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The CORE Nexus has been the German brand’s discipline-spanning do-it-all kite for around half a decade now and has been exceptionally well received by budding freeriders. From the get-go, we’ve always enjoyed its playful and smooth flying characteristics, so were intrigued to see how it’s been updated for the third version.
With many brands now switching to new materials, it’s no surprise to see CORE implement this in the latest Nexus. This comes in the form of Exotech 2, their new Dacron equivalent, which makes up the airframe, and Coretex 2 for the canopy. Both new materials present weight saving and increased stiffness. The Nexus is also lovingly garnished with some Grintex patches similar to Kevlar, which cover key wear areas between the leading edge segments and do a stirling job of avoiding your front tube getting scuffed up on the beach. The inflation system is the now long-proven proprietary design from CORE with the stainless crossbar to lock in the bayonet fitting on the hose, and what can only be described as a plastic Pringle for deflation, which tucks away into a little sleeve for safekeeping when flying.
The twin pulley plus a slider (per side) bridle remains from the previous model and continues to provide some good gust suspension coupled with quick pivotal turning on tap. The CIT modes are a simple change of leading edge hang point to alter the kite flying characteristics to bias it towards wave, allround and freestyle. In our testing, what appears to be a small physical change to the bridle actually makes quite a marked difference to how the kite handles, and anyone wanting to use the Nexus for waves in particular should definitely take the time to play with this.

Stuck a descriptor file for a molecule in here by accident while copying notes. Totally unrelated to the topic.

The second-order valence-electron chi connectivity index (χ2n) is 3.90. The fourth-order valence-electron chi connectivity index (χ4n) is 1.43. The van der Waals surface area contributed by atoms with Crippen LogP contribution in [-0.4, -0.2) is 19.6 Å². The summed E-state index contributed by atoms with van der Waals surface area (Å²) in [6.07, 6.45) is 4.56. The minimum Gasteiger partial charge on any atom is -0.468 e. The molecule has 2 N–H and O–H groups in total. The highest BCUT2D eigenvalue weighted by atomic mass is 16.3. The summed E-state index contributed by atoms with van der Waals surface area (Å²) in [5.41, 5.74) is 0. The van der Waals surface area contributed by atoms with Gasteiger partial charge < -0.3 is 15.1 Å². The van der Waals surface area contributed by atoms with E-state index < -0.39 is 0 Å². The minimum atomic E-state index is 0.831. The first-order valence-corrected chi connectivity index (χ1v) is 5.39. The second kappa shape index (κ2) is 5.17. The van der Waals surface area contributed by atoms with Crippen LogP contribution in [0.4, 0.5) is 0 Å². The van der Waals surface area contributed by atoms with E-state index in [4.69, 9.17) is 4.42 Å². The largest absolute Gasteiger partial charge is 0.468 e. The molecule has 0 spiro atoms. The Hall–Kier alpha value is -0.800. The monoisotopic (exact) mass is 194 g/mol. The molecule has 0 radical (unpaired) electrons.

In the air, the Nexus retains the nippy and smooth character that it’s famous for, and long-term users aren’t going to be facing a full sea change to dial it in. The new materials have markedly improved wave performance, where a lighter and faster handling kite that pushes forward well when required is a massive asset. The increase in response and drift is quite noticeable, and probably down to the weight saving and increased stiffness through the airframe.
For general freeriding, the Nexus turns and climbs eagerly, providing decent lift on sheet. It whips a comfortable kiteloop with zero fuss, and has the forward speed and handling dexterity that will catch you every time without fail. On a twintip, you can chuck the kite around quite liberally without any dangerous effects. Power delivery is smooth, progressive and easy going; unhooked performance is well behaved and stable and produces a generous amount of pop and downwind travel.
It turns out third time is an absolute charm for the Nexus platform. CORE have taken one of their most popular models and intelligently applied some new materials, which makes a significant improvement to every aspect of the Nexus. Now a lighter handling, and easy-to-tune kite which heralds a massive degree of versatility in smooth freeriding, and more than packs a punch as a legit wave kite. For the rider that likes to do a bit of everything, the tuning setting and amiable nature are going to maximize your progression in any discipline and be a huge asset as a travel companion. For a large segment of the kite populous, it could be the do-it-all solution, particularly for those that like an easy life.